[214 NJSuper Page 175]

Service of notice by mail, when authorized, is deemed complete when deposited in the post office, properly addressed and with the proper amount of postage. (Id. at 27).

We noted that absent express language to the contrary, the wording of the statute must be construed in the light of its purpose. Ibid. See Mortimer v. Bd. of Review, 99 N.J. 393, 398 (1985) ("statutory language should be given its ordinary meaning absent specific intent to the contrary"); Serkin v. Ocean Tp., 201 N.J. Super. 392, 400 (Law Div.1983), aff'd, 201 N.J. Super. 409 (App.Div.1985), certif. den. 101 N.J. 308 (1985) (words which have a commonly understood meaning should be accorded that meaning).

In common understanding, mailing and depositing in the post office essentially mean that the letter, with sufficient postage prepaid thereon, is put into the custody of the federal post office authorities. Therefore, we conclude that the use in N.J.S.A. 59:8-11 of the term "deposit," and the reference to proof of mailing, evince a legislative intent that a notice of claim which is actually found to have been mailed or deposited certified mail in a mail box or at a post office, with sufficient postage and within the 90-day period in N.J.S.A. 59:8-8a, is timely and constitutes adequate notice. We emphasize that here the notice of claim was received, although beyond the 90-day period.

Delays in the postal service have been known to occur and lost mail is not unknown. These possibilities were not negated here. We find no legislative intent that the risk of postal delays of a properly posted letter is to be borne under the Act by the sender, although the burden of proof of mailing still falls on the sender.

There were no proofs regarding either the facts surrounding the mailing or the procedures regarding certified mail. See Szczesny v. Vasquez, 71 N.J. Super. 347, 352 (App.Div.1962).*fn3

[214 NJSuper Page 176]

Moreover, the rulings of the trial court were made solely on the papers submitted on the motions. Those papers were directed to the adequacy and timeliness of the notice. If the trial court relied on the necessity of actual receipt of the certified mailing by the public entity within the 90-day period, it erred as a matter of law. To the extent that the judge's ruling included findings of fact as to the sufficiency of the mailed certified mail notice, it was deficient because fact findings may not properly be made on the basis of conflicting affidavits. Fusco v. Fusco, 186 N.J. Super. 321, 327-329 (App.Div.1982); Tancredi v. Tancredi, 101 N.J. Super. 259, 262 (App. Div.1968).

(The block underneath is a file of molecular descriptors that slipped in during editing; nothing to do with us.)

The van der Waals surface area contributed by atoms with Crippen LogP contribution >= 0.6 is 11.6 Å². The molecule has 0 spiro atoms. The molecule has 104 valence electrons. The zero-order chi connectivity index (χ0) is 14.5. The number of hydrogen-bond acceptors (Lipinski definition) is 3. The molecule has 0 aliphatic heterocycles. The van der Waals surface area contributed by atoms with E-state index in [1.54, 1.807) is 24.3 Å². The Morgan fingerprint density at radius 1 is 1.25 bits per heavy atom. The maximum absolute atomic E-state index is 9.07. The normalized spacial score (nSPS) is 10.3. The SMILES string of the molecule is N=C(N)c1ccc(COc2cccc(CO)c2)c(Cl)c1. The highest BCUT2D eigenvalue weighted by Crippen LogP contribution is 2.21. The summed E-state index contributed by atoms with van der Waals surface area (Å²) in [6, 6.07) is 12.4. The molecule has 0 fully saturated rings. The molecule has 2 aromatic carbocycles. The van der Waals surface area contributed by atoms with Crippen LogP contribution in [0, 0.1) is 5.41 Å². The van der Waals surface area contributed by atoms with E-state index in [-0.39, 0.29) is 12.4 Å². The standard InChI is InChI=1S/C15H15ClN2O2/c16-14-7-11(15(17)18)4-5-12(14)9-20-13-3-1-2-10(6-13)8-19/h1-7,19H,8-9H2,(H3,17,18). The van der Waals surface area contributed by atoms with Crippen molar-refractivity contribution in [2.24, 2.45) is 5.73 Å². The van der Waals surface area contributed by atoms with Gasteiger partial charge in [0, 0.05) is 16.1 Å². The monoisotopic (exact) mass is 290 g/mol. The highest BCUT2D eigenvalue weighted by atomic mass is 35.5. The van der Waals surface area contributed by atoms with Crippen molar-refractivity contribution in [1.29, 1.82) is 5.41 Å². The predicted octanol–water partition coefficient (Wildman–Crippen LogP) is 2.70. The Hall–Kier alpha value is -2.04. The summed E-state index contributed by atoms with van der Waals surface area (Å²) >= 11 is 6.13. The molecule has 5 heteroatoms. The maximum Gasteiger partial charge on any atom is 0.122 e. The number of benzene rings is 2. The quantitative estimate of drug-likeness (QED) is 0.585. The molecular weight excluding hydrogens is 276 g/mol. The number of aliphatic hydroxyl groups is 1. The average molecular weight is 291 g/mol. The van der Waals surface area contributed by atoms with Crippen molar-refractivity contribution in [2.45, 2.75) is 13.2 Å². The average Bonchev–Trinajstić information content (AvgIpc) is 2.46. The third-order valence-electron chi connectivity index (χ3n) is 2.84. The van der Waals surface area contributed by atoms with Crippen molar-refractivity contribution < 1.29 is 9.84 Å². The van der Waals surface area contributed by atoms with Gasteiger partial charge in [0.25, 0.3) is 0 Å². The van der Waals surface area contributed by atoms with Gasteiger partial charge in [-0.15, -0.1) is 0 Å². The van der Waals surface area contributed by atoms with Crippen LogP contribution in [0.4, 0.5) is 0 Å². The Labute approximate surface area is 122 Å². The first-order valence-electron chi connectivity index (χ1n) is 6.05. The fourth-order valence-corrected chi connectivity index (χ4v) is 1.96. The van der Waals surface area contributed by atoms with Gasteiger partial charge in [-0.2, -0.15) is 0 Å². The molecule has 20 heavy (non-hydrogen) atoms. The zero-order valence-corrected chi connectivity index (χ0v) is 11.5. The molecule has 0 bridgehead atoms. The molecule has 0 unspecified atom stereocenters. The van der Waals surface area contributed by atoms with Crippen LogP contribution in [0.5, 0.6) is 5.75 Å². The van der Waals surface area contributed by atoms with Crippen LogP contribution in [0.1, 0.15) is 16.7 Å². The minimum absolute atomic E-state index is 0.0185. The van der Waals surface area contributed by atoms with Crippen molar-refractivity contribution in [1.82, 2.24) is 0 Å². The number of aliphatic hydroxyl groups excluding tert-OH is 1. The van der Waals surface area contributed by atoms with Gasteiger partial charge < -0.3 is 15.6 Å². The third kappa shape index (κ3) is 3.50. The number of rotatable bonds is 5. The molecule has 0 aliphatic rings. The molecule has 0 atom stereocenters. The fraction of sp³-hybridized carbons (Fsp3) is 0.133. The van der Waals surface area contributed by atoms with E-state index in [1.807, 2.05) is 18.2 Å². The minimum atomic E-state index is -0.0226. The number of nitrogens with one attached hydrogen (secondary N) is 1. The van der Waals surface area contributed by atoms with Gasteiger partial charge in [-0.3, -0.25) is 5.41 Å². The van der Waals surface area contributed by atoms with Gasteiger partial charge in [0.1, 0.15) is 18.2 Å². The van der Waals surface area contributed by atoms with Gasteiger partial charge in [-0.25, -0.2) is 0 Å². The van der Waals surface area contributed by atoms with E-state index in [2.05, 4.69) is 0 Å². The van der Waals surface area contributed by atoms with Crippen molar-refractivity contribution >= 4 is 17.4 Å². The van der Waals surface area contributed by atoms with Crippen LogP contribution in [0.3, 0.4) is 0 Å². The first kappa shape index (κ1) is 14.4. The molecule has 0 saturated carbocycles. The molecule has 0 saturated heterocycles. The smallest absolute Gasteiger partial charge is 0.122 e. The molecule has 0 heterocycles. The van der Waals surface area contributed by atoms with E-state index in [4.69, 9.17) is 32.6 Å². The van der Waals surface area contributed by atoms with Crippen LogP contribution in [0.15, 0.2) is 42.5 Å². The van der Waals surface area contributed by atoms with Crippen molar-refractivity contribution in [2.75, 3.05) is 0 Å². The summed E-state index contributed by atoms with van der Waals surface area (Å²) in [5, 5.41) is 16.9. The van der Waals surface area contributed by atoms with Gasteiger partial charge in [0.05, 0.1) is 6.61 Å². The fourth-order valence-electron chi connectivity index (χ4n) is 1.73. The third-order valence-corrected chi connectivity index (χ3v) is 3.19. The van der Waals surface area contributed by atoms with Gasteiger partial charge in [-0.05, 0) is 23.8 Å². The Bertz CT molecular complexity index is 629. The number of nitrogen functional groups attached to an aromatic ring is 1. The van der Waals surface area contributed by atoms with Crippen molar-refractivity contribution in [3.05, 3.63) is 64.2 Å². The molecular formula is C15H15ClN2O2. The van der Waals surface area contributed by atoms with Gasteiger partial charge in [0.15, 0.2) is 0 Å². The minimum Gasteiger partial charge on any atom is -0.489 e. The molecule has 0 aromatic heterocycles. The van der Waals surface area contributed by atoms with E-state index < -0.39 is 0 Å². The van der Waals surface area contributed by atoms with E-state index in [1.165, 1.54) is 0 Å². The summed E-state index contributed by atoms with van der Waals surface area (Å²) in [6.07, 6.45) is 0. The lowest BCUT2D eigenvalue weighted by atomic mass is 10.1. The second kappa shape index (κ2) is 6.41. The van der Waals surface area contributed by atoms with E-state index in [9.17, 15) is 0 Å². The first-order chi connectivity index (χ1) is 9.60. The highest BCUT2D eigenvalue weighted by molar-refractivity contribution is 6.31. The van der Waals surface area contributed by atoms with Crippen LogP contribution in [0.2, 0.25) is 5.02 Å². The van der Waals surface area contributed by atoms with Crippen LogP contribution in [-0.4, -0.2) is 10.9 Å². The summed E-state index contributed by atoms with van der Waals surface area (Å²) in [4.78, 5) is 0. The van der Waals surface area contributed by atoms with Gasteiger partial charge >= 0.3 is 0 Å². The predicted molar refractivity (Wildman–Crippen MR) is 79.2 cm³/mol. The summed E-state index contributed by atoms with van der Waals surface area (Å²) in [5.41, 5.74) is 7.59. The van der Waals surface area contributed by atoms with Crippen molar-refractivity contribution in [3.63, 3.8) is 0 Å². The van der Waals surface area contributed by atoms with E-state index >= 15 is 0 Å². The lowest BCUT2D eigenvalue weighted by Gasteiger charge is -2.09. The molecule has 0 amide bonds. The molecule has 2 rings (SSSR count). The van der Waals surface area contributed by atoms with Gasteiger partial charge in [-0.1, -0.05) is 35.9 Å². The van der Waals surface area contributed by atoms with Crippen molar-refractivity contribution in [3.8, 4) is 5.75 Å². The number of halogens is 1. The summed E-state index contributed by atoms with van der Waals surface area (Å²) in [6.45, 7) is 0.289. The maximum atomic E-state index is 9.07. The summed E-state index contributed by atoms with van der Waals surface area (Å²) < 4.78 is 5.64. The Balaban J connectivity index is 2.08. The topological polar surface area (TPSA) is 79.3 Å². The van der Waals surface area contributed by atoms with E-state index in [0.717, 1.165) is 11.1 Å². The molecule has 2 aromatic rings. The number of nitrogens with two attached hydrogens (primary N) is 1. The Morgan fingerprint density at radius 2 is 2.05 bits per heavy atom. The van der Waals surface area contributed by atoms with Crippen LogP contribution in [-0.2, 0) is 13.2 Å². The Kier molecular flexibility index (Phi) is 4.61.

The question of whether there was compliance with the Act here depends upon whether the facts establish compliance with the notice of claim provisions of the statute. A factual determination is required as to whether the notice of tort claim was mailed within the 90 days or beyond the 90-day period allowed by N.J.S.A. 59:8-8a. Although the time between the date of mailing and the date of receipt here is lengthy, it cannot be concluded solely on the basis of contradictory assertions in motion papers that the delay was attributable to the sender.

As we have held herein, even though receipt by the public entity may be after the 90 days, the actual date of mailing of the certified mail notice is controlling under the Act. If there is any factual dispute with respect to the date on which the January 9, 1984 letter was actually mailed, then a hearing is required at which testimony and evidence is to be presented. The inquiry should include an examination of the envelope, if available, determination of the place of mailing and whether there is a dispute as to sufficiency of postage on the envelope. See Szczesny v. Vasquez, supra (71 N.J. at 347); Johnson & Dealaman, Inc. v. Wm. F. Hegarty, Inc., supra (93 N.J. Super. 14).

[214 NJSuper Page 177]

The inquiry may also include the procedures for using certified mail; whether the post office postmarked (as an option or requirement) the white receipt portion of the certified mail form that is usually retained by the sender, and whether any mailing date was entered thereon by plaintiff's former attorney or anyone employed in his law office.

If it is undisputed or found that the notice of tort claim dated January 9, 1984 was actually mailed by certified mail within 90 days after the accrual of plaintiff's claim, then the notice shall be considered timely and the complaint reinstated. In the event it is found that the notice was not actually so given by certified mail within that 90-day period, then plaintiff's claim against Perth Amboy will be barred.

We do not address the estoppel issue raised by plaintiff because it is essentially a factual issue and the record is inadequate to determine whether there is any basis for applying estoppel against Perth Amboy.

Reversed and remanded for further proceedings consistent herewith.